Figure 6.22b illustrates which values of produce
collision. We will refer to this representation as a *radar map*.
The four contact orientations are indicated by the contact feature.
The notation and identifies the two intervals
for which
. Now imagine changing by
a small amount, to obtain
. How would the radar
map change? The precise angles at which the contacts occur would
change, but the notation and , for
configurations that lie in
, remains unchanged. Even though
the angles change, there is no interesting change in terms of the
contacts; therefore, it makes sense to declare
and
to lie in the same cell in
because
and
both place the segment between the same
contacts. Imagine a column of two -cells above a small area around
. One -cell is for orientations in , and the
other is for orientations in . These appear to be 3D
regions in
because each of , , and can be
perturbed a small amount without leaving the cell.

Of course, if is changed enough, then eventually we expect a dramatic change to occur in the radar map. For example, imagine is infinitely long, and the value is gradually increased in Figure 6.22a. The black band between and in Figure 6.22b shrinks in length. Eventually, when the distance from to is greater than the length of , the black band disappears. This situation is shown in Figure 6.23. The change is very important to notice because after that region vanishes, any orientation between and , traveling the long way around the circle, produces a configuration . This seems very important because it tells us that we can travel between the original two cells by moving the robot further way from , rotating the robot, and then moving back. Now move from the position shown in Figure 6.23 into the positive direction. The remaining black band begins to shrink and finally disappears when the distance to is further than the robot length. This represents another critical change.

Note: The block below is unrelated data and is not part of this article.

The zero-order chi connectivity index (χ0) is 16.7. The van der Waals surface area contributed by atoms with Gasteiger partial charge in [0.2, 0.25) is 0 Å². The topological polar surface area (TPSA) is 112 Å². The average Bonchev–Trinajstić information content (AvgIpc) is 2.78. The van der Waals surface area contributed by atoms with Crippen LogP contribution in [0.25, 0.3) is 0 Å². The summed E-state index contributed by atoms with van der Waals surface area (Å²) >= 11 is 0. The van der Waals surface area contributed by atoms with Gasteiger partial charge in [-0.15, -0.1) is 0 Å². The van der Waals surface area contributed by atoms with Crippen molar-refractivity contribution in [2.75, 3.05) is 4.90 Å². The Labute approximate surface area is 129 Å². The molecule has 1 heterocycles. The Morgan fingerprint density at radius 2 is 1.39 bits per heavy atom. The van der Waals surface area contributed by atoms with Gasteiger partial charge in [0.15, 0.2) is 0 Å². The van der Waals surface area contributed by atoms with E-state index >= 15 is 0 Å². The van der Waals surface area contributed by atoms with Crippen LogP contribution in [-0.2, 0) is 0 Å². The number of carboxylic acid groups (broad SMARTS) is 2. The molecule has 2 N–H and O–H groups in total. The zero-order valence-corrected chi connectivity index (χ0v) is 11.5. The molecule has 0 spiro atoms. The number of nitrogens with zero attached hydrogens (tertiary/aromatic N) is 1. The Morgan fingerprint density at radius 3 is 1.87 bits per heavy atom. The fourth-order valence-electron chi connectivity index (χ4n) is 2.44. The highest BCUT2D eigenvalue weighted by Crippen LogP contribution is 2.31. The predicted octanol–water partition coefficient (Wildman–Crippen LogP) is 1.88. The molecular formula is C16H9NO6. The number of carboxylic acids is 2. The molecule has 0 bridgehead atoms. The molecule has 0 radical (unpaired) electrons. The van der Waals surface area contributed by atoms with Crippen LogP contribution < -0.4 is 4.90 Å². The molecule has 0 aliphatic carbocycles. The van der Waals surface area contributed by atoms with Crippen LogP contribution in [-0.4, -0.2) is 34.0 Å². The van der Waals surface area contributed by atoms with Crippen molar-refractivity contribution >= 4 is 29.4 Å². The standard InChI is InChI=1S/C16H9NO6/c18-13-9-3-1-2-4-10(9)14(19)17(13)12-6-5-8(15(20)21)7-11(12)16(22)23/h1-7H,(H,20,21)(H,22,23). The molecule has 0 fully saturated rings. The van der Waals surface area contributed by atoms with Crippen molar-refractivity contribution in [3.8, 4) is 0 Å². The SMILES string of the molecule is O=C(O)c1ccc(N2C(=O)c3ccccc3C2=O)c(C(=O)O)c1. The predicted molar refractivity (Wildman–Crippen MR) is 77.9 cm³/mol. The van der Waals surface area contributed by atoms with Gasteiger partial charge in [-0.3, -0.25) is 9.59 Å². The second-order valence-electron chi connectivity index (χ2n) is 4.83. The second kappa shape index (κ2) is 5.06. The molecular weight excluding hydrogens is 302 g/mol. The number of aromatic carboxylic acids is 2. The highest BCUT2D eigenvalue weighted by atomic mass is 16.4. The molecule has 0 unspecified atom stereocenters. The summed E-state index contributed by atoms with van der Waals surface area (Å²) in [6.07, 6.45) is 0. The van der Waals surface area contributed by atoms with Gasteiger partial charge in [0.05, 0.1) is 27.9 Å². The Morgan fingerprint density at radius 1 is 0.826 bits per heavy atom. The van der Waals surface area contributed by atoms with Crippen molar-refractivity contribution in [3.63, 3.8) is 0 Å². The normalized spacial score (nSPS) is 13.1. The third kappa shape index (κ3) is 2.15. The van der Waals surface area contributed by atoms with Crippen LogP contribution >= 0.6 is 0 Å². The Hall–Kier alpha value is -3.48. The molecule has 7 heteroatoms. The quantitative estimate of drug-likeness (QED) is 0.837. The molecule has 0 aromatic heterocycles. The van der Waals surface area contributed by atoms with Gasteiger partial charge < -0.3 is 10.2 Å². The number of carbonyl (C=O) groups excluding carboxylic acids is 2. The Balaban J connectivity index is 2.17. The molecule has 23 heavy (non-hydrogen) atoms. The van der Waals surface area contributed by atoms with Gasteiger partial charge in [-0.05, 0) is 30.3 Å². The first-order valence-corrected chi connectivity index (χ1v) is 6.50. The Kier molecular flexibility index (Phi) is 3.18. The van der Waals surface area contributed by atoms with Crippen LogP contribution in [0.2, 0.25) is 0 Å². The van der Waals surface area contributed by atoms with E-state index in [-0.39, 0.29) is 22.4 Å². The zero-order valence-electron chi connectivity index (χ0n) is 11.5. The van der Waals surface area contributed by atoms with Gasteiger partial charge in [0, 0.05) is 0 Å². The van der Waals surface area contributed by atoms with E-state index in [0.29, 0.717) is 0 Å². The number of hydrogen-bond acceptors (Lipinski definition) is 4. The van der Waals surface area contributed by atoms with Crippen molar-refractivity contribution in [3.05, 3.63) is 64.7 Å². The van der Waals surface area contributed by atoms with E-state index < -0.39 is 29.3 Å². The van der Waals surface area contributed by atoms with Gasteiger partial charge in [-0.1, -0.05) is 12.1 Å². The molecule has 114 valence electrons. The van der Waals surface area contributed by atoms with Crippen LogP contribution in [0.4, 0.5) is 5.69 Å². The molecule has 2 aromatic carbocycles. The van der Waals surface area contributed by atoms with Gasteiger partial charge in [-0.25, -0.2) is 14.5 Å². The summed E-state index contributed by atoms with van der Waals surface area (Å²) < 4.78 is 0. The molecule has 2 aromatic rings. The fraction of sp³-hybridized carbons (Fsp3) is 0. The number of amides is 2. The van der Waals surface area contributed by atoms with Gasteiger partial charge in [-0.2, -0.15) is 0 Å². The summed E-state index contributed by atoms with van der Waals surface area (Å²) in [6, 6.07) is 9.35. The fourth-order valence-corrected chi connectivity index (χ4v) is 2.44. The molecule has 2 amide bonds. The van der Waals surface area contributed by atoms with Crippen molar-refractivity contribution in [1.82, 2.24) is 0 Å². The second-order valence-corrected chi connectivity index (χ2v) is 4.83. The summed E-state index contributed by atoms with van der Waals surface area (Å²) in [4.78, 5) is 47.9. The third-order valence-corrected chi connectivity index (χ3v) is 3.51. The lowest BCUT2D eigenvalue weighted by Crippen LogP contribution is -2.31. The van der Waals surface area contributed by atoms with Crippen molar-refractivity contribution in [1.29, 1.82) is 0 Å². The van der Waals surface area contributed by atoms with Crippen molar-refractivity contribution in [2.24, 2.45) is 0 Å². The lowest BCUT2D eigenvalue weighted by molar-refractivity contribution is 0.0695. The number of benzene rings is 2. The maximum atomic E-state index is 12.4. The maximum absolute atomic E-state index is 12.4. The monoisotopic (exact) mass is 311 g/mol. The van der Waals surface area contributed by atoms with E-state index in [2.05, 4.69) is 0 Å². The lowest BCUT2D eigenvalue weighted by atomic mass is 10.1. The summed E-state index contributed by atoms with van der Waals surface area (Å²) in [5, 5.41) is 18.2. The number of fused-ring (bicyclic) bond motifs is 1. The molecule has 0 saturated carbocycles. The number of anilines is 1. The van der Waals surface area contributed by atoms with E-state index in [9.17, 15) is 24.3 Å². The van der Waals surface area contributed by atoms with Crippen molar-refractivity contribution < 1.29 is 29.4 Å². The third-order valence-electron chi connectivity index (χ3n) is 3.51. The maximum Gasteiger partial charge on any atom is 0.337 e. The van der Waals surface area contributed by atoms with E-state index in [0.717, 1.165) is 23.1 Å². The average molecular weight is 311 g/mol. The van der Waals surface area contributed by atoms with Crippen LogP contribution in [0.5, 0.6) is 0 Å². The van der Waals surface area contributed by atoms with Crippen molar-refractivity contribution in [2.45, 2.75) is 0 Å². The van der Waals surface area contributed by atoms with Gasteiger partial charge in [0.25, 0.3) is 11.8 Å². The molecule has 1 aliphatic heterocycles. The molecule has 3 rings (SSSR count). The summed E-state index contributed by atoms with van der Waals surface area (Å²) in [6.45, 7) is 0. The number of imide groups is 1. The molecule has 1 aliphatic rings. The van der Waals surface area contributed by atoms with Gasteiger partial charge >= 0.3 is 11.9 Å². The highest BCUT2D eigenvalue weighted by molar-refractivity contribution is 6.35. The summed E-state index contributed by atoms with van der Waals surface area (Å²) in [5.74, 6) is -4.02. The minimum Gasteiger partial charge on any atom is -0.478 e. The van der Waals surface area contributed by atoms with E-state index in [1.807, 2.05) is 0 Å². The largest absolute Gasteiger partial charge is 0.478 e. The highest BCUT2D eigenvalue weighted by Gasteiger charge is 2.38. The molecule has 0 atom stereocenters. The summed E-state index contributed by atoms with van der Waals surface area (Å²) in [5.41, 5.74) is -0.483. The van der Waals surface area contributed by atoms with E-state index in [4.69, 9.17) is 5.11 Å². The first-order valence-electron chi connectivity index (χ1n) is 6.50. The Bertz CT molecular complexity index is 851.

The radar map can be characterized by specifying a circular ordering

when there are orientation intervals over which the configurations lie in . For the radar map in Figure 6.22b, this representation yields . Each is a feature, which may be an edge or a vertex. Some of the may be identical; the representation for Figure 6.23b is . The intervals are specified in counterclockwise order around the radar map. Since the ordering is circular, it does not matter which interval is specified first. There are two degenerate cases. If for all , then we write for the ordering. On the other hand, if for all , then we write .

Steven M LaValle 2012-04-20